“Uh-huh,” Vanessa said. Lucas’s eyes popped to the door, expecting to see her hovering there, but it stood exactly as she had left it a moment ago. He tiptoed and peered out into the living room.

“Yes, sir,” she said, her back to Lucas and a cell phone pressed to her ear. “I know. I gave him five minutes. Yes…the main house, got it.” She ended the call and stared down at her boots.

“Don’t like her much, do you?” a voice grated out behind him. Lucas spun around, searching the dirty clothes and rumpled sheets.

“Who’s there?”

“Can’t see me yet? Look closer.”

Lucas peered at his closet and pile of dirty clothes, then scanned the rest of the room. Something moved in the shadow on the far side of his dresser.

A pair of eyes blinked twice in the thin outline of a face.

“What the hell?!” Lucas stumbled back into his bed and scrambled onto the mattress.

The eyes chuckled, “Thought it would be like that.”

“What are you? Where did you come from?” Lucas squeezed himself into the wall.

“I came from you, Lucas. You made me.” The eyes disappeared, then shimmered back into view.

“Ready yet?” Vanessa’s nose poked through the doorway.

Lucas jumped so high his head hit the ceiling. “Could I have some privacy, please?”

“You’re taking too long.”

“Why, you got somewhere to go?” Lucas got down from the bed and tiptoed to the dresser, out of Vanessa’s view. At least she wasn’t nosy enough to come in to his bedroom.

She didn’t answer right away. Lucas looked closely at the space beside his dresser. Nothing. He waved his hand in there. More nothing.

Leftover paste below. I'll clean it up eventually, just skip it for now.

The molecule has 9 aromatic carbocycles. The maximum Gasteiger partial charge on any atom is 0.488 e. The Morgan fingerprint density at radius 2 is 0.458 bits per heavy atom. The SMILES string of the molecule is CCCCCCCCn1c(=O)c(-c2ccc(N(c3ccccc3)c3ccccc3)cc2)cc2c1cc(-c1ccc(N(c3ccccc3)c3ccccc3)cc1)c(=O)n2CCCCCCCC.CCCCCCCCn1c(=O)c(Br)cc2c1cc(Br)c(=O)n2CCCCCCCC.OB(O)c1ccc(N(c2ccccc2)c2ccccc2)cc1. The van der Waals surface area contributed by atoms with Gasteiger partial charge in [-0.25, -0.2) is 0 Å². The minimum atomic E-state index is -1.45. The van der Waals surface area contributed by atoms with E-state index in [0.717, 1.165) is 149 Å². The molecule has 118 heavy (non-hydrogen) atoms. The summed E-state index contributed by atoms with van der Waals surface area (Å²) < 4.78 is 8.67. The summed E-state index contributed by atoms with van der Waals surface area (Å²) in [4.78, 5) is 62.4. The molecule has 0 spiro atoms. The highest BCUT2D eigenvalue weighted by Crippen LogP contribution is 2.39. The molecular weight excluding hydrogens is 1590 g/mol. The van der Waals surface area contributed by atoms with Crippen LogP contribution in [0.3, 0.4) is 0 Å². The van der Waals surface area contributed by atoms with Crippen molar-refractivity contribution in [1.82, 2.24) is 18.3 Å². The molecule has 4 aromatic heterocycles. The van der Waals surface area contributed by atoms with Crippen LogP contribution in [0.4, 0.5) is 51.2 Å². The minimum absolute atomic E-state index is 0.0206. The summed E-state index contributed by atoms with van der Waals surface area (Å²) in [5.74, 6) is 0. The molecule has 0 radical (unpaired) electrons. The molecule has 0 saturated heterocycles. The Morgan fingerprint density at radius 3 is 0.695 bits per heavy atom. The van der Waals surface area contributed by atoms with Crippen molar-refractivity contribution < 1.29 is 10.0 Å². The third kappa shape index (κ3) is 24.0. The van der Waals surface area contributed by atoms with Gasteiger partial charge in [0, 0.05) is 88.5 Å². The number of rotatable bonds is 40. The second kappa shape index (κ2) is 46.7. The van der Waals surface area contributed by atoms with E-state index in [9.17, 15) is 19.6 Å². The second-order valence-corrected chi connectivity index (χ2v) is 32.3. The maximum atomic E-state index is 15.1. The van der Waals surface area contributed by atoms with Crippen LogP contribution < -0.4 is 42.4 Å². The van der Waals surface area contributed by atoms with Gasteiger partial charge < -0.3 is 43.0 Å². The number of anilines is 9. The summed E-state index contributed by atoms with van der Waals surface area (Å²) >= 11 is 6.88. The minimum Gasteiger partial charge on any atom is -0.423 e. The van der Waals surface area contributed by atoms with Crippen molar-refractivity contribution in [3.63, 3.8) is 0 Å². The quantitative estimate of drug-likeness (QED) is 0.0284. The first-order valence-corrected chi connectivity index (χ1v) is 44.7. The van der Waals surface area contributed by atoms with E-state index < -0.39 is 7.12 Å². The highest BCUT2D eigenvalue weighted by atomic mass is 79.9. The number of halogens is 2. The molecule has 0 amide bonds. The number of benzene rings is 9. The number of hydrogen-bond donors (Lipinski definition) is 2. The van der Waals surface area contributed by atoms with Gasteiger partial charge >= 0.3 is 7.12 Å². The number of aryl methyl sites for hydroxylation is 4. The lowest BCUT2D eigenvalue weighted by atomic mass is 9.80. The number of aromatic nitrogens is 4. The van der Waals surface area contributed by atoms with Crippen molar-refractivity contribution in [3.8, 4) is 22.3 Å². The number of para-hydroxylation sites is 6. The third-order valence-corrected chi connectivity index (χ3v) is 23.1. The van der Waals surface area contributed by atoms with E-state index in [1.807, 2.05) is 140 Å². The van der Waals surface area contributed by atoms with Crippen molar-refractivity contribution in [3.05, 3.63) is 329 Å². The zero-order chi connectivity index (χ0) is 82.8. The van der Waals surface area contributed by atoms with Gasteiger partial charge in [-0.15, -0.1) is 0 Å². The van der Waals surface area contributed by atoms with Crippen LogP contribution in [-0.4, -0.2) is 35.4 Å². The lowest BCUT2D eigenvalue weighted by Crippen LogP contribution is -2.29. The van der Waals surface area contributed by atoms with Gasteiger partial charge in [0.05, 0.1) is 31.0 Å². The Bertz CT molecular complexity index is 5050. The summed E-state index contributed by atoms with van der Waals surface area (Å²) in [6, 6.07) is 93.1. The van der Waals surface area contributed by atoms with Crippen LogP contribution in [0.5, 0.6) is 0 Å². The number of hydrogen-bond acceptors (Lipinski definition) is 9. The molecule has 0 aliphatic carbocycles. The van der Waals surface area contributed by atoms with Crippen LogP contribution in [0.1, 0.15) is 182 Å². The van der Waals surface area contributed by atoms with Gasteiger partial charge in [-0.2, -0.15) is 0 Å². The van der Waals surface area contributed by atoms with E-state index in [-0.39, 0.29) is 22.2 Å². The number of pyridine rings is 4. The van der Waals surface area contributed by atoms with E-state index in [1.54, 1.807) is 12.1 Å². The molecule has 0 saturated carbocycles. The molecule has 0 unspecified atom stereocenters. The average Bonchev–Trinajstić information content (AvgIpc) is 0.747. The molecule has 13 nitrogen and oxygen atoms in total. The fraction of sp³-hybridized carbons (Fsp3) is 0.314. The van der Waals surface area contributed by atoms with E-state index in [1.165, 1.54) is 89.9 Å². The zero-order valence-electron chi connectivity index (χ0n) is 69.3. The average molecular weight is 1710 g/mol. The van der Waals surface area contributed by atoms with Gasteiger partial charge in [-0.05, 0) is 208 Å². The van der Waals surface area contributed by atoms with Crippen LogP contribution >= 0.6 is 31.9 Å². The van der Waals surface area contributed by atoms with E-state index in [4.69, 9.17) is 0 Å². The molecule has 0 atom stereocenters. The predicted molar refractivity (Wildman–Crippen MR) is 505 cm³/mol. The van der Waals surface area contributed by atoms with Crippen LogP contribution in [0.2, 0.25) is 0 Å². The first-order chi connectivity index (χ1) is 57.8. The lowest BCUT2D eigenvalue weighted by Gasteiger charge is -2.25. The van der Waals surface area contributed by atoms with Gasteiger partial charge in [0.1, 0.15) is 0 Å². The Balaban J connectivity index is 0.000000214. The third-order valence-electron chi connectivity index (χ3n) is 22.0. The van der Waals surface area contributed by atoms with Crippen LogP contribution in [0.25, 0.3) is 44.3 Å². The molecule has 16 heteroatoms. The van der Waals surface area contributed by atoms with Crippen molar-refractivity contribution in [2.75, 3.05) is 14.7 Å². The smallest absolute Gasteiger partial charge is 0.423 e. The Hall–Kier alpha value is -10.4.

“I told you. I don’t get paid overtime.”

The shadow by the dresser was just that, a shadow. Hallucinating? He’d heard that stress could do weird things to a person’s mind.

“Almost done.” He shook his head to clear his vision and picked up the pants he’d dropped at the door after the eyes had started talking. He stuffed it in the bag, found two more pairs in the pile, and zipped the duffel closed.

Flipping off the light, Lucas looked back at the room he had slept in every night for his entire fifteen year life. The light from the living room winked off something on the dresser. Lucas dropped his bag on his bed and crossed the room.

The tiger’s eye sat on top of the others, its pupil stretched thin through gold and black swirls. Lucas scooped it up and slipped it into his pocket.

“I’m ready.” Lucas grabbed his backpack and swung it onto his shoulder. With his duffel in his other hand, he had to squeeze out and dump both bags on the floor to lock up the apartment door.

Vanessa watched, her arms in the usual crossed position, her cell dangling from one hand.

“Thanks for the help,” Lucas slung both bags over one shoulder and made it down the stairs and across the street bent over and twisted so they wouldn’t crash onto the pavement.

She ignored his sarcasm, the sound of her boots trailing him across the asphalt.

She did open the door for him, though, partly because he had to stand there until she remembered to unlock it.

“Where are we going?” Lucas asked.

Vanessa buckled her seatbelt and adjusted the rear view mirror. Lucas watched her eyes in the glass.

“Mendacium. It’s a group home just outside of the city.”

Lucas buckled his seatbelt and folded his arms across his chest.

Vanessa turned the key and the engine revved. “Burger?”

“Sure,” Lucas watched his apartment building shrink from view as they pulled off the curb and headed for the freeway.

She can take me anywhere she wants. Don’t mean I have to stay.